This is a book for adult beginners, targeting in particular those who perhaps learnt the moves in childhood and developed an interest after watching The Queen’s Gambit on Netflix. It works on two levels. At one level it provides a lot of helpful advice for beginners, but at another level it tells Rosie’s story about how chess can help those who are struggling with some aspect of their lives.
At the start of the book, Rosie introduces herself.
Beth Harmon is messed up. So was I. I still am, in fact…
I’ve suffered some serious trauma and depression. I’ve battled with self-harm and all kinds of issues, just like Beth…
I have Aspergers. I can sometimes panic in social situations. Too many people, too much crowding, can be a problem. On 64 squares, nothing else matters.
While spending time with her parents she happened to watch The Queen’s Gambit, got hooked on the game and contacted Jonathan, a chess playing friend, asking for help.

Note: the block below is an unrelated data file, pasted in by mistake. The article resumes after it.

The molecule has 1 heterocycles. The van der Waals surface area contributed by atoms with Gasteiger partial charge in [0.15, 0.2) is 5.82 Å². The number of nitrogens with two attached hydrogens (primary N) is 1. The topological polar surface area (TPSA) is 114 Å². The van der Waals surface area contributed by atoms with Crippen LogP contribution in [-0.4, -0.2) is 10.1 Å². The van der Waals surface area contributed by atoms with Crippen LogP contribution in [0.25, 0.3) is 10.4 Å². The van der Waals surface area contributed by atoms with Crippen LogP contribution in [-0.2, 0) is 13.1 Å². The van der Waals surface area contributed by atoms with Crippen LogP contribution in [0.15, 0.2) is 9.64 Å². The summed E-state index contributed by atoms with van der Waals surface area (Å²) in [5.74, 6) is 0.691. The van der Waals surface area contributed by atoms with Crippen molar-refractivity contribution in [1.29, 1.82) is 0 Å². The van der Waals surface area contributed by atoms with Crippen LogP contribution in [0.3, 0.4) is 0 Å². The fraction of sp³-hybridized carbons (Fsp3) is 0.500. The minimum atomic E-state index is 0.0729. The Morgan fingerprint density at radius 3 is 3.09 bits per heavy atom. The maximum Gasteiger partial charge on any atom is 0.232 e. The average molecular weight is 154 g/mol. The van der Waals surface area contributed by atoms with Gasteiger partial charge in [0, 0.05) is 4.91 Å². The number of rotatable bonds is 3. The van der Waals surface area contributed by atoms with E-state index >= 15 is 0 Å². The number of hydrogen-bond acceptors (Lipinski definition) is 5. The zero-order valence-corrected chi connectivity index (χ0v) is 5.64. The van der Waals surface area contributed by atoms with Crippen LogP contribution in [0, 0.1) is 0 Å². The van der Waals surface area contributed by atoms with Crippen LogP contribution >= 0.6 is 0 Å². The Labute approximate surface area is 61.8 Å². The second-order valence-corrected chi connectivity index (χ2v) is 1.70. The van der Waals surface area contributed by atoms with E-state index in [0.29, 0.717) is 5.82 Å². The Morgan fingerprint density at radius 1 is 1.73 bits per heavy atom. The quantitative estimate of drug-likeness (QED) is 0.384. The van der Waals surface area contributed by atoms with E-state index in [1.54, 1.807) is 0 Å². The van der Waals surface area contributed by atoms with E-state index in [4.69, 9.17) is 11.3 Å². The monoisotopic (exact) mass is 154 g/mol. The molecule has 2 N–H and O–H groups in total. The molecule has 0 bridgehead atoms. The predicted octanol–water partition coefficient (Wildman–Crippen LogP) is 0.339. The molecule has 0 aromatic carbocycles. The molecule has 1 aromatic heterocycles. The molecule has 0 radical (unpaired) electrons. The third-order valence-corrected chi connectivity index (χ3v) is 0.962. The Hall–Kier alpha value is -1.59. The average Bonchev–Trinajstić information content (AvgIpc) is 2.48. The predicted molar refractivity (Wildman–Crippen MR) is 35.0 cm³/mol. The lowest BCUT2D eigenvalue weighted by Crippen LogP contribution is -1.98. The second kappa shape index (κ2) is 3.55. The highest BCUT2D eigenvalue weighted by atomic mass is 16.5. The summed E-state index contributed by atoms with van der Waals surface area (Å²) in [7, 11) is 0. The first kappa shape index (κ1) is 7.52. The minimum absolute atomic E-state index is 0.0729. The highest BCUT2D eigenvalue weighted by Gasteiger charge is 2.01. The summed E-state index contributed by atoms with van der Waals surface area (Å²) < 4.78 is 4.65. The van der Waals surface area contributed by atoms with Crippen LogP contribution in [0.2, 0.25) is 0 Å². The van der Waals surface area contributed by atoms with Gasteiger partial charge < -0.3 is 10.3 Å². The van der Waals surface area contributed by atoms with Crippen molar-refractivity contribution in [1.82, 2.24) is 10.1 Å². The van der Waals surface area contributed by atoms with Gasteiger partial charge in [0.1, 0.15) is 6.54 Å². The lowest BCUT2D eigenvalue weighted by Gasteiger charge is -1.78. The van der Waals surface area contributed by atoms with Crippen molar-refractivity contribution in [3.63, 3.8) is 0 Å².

After an introduction offering 10 things you need to know before reading the book, we start at the end.
This is a very good place to start as well. There’s so much Rosie can learn from this position. In general, when you can and can’t win with king and pawn against king. The opposition. And, when you promote successfully, how to mate with king and queen against king.
Jonathan is clearly an excellent teacher. He understands that learning to do simple things well is more important than trying to do complicated things badly. His teaching style involves using Socratic questioning to lead Rosie to the correct answers, and to improve her play.
The next chapter takes a different approach: Impostor Syndrome. The feeling that you’re not good enough, that you don’t deserve what you’ve got. Although the chapter itself is, more generally, about lack of self-confidence, and Impostor Syndrome is only one of many reasons for lacking self-confidence.
Rosie, like many players at this level, loses a quick game against the Fried Liver Attack, which dents her self-confidence and exacerbates her already present anxiety. Jonathan invites her to play online against some junior beginners he’s also coaching, but she feels unable to do so.
When you’re coaching chess, you never teach opening theory to beginners. The last thing you want is for a beginner to learn a few moves parrot-fashion without having the slightest clue what they mean.
I agree with him, but, as he explains, there are exceptions, and this is one.